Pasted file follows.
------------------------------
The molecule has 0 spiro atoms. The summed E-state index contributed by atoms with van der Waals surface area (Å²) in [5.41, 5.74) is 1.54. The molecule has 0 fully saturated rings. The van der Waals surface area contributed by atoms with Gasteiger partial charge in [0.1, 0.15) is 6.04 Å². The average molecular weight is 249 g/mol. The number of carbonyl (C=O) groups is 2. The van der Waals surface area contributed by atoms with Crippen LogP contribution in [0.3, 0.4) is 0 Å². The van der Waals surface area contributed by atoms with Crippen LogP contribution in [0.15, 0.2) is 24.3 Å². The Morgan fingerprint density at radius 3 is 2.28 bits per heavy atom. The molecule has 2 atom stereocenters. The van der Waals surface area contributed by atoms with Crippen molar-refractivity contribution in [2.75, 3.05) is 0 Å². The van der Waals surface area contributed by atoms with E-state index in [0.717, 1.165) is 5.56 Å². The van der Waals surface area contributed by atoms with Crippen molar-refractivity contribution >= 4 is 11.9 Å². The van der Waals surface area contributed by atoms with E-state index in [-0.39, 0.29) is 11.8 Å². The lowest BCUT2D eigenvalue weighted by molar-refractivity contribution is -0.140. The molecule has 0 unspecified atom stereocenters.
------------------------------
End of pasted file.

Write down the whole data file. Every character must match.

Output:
The molecule has 0 spiro atoms. The summed E-state index contributed by atoms with van der Waals surface area (Å²) in [5.41, 5.74) is 1.54. The molecule has 0 fully saturated rings. The van der Waals surface area contributed by atoms with Gasteiger partial charge in [0.1, 0.15) is 6.04 Å². The average molecular weight is 249 g/mol. The number of carbonyl (C=O) groups is 2. The van der Waals surface area contributed by atoms with Crippen LogP contribution in [0.3, 0.4) is 0 Å². The van der Waals surface area contributed by atoms with Crippen LogP contribution in [0.15, 0.2) is 24.3 Å². The Morgan fingerprint density at radius 3 is 2.28 bits per heavy atom. The molecule has 2 atom stereocenters. The van der Waals surface area contributed by atoms with Crippen molar-refractivity contribution in [2.75, 3.05) is 0 Å². The van der Waals surface area contributed by atoms with E-state index in [0.717, 1.165) is 5.56 Å². The van der Waals surface area contributed by atoms with Crippen molar-refractivity contribution >= 4 is 11.9 Å². The van der Waals surface area contributed by atoms with E-state index in [-0.39, 0.29) is 11.8 Å². The lowest BCUT2D eigenvalue weighted by molar-refractivity contribution is -0.140. The molecule has 0 unspecified atom stereocenters.